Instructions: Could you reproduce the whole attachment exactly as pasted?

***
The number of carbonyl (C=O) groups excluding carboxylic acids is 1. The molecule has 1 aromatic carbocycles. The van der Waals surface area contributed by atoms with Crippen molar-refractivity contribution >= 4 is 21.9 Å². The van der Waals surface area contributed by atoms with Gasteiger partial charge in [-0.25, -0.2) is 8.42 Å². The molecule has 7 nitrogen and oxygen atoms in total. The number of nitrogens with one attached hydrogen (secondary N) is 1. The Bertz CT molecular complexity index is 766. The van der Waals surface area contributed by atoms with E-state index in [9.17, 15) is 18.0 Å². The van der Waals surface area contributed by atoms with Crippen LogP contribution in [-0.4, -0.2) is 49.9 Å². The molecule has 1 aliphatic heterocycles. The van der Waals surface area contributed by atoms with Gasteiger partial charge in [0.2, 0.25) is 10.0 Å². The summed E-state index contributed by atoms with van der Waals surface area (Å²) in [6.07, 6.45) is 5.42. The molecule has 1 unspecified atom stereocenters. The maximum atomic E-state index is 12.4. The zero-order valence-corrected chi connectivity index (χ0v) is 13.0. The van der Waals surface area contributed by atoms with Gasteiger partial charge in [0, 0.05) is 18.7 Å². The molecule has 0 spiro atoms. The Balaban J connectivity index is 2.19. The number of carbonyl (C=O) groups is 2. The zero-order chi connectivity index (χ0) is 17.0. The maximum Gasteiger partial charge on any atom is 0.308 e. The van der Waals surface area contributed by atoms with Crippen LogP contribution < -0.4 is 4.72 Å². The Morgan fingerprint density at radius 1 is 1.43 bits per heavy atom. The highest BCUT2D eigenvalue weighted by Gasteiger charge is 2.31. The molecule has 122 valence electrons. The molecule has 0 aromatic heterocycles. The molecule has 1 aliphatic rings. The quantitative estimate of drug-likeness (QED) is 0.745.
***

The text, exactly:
The number of carbonyl (C=O) groups excluding carboxylic acids is 1. The molecule has 1 aromatic carbocycles. The van der Waals surface area contributed by atoms with Crippen molar-refractivity contribution >= 4 is 21.9 Å². The van der Waals surface area contributed by atoms with Gasteiger partial charge in [-0.25, -0.2) is 8.42 Å². The molecule has 7 nitrogen and oxygen atoms in total. The number of nitrogens with one attached hydrogen (secondary N) is 1. The Bertz CT molecular complexity index is 766. The van der Waals surface area contributed by atoms with E-state index in [9.17, 15) is 18.0 Å². The van der Waals surface area contributed by atoms with Crippen LogP contribution in [-0.4, -0.2) is 49.9 Å². The molecule has 1 aliphatic heterocycles. The van der Waals surface area contributed by atoms with Gasteiger partial charge in [0.2, 0.25) is 10.0 Å². The summed E-state index contributed by atoms with van der Waals surface area (Å²) in [6.07, 6.45) is 5.42. The molecule has 1 unspecified atom stereocenters. The maximum atomic E-state index is 12.4. The zero-order valence-corrected chi connectivity index (χ0v) is 13.0. The van der Waals surface area contributed by atoms with Gasteiger partial charge in [0, 0.05) is 18.7 Å². The molecule has 0 spiro atoms. The Balaban J connectivity index is 2.19. The number of carbonyl (C=O) groups is 2. The zero-order chi connectivity index (χ0) is 17.0. The maximum Gasteiger partial charge on any atom is 0.308 e. The van der Waals surface area contributed by atoms with Crippen LogP contribution < -0.4 is 4.72 Å². The Morgan fingerprint density at radius 1 is 1.43 bits per heavy atom. The highest BCUT2D eigenvalue weighted by Gasteiger charge is 2.31. The molecule has 122 valence electrons. The molecule has 0 aromatic heterocycles. The molecule has 1 aliphatic rings. The quantitative estimate of drug-likeness (QED) is 0.745.